Is immigration becoming emotionally charged?

Distinguished Professor Paul Spoonley

High rates of immigration are changing New Zealand in a range of ways, and both government and the public need to consider the issues in depth, says sociologist Distinguished Professor Paul Spoonley ahead of a free public lecture on the topic of immigration this week.

“Internationally, immigration has become a very contested and emotionally charged issue,” says Professor Spoonley. “Will it become one in New Zealand in an election year? And what are some of the issues that we should be debating?”

Massey academics from Greece, Germany and China will share their personal experiences as well as research findings on the complexities of immigration in New Zealand and how government should respond to the issues at Massey’s Auckland campus this Thursday.

Titled People on the Move, the discussion will be chaired by Professor Spoonley, with colleagues from the College of Humanities and Social Sciences Dr Anastasia Bakogianni, Dr Liangni Sally Liu and Dr Jessica Terruhn, on the panel.

In the second of the College’s five-part Our Changing World series, speakers will drill down into the nuances of how global, local and internal mobility are creating several types of migration.

“Asian peoples seek new space and contexts, while refugees from troubled parts of the world flee danger,” says Professor Spoonley.

“Some governments try to stem the flow of refugees, but welcome economic migrants. However, even economic migration is controversial when locals feel the pressure on scarce communal resources, and blame migrants for rising house prices. With internal migration, cities grow and rural areas decline.”

Thinking about how to create inclusive communities for New Zealand's increasingly diverse population is critical, says Dr Terruhn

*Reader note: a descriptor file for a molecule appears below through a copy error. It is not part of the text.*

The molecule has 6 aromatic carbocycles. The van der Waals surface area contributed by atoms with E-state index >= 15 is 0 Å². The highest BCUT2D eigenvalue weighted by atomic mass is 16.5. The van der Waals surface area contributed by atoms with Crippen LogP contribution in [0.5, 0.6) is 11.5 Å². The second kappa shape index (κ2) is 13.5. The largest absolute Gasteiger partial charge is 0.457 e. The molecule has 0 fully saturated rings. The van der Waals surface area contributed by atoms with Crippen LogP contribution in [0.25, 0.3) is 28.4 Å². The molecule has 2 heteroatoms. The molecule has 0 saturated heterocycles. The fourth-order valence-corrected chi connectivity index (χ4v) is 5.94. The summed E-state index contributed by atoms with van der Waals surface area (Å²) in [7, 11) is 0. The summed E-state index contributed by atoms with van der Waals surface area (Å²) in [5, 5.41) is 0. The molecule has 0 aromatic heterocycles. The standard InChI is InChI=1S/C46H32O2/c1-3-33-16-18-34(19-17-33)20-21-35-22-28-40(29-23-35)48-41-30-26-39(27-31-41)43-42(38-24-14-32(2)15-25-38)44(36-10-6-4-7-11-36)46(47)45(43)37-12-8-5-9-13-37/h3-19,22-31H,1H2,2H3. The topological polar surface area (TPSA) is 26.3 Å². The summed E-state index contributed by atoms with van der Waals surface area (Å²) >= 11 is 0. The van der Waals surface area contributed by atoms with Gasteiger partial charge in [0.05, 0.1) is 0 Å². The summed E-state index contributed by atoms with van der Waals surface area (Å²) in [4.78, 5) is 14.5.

Migrant scholars on the panel

East German-born panellist Dr Terruhn, who migrated to New Zealand in 2008, will draw attention to what she sees is the need to “be attuned to the nature of contemporary migration patterns and trajectories because our understanding has a direct effect on public attitudes as well as policy.”

She says that migration is no longer necessarily a linear movement from A to B that entails an expectation of settling permanently in the host society. “Instead, we see transnational or circular and indefinite or temporary movement. This requires a rethinking of still commonly accepted ideas of integration into the host’s national culture as well as notions of home, belonging, and rights based on citizenship.”

Thinking about how to create integrated and inclusive communities at the neighbourhood rather than nation state level is another area of interest. “An emerging body of research on the potential of 'urban citizenship' may help to overcome increasingly outmoded national frames of thinking and replace them with more adequate ideas of residence as the basis for participation,” says Dr Terruhn, who has lived and worked in France, the US, Northern Ireland and Australia.

She has been studying and researching migration and diversity for a number of years, currently as a senior researcher on a six-year research programme (CaDDANZ or Capturing the Diversity Dividend of Aotearoa/New Zealand) that investigates how migration-related diversity manifests itself in New Zealand and how institutions prepare for and respond to it.

Dr Bakogianni is an Athenian born and bred who studied Classics at school in Greece – a core subject in her native country. She completed her higher education in the United Kingdom, and spent time living and working in Brazil, Canada and the United States, arriving in New Zealand in July 2016 to take up a post at Massey University’s School of Humanities teaching classics.

She is interested in the Greek refugee crisis and its impact in Europe, and says her teaching and research are focussed on “how the arts and humanities have responded to this and other crises within the wider global context, and what classics can contribute to this important public debate.”

Dr Liu moved to New Zealand – which she regards as home – from China to study firstly as an international student in 2001. She joined Massey’s School of Humanities teaching Chinese language and cultural studies after completing higher education at the University of Auckland then two years as a postdoctoral fellow in Singapore.

She will discuss the evolving process of policy making in relation to the entry of migrants’ parents, policy impacts and implications, and public attitude towards parent immigration.

For more information, or to register for the lecture, click here.

People on the Move is on Thursday, April 6: 6pm-7.30pm in the Atrium Round Round, Auckland campus, Albany.


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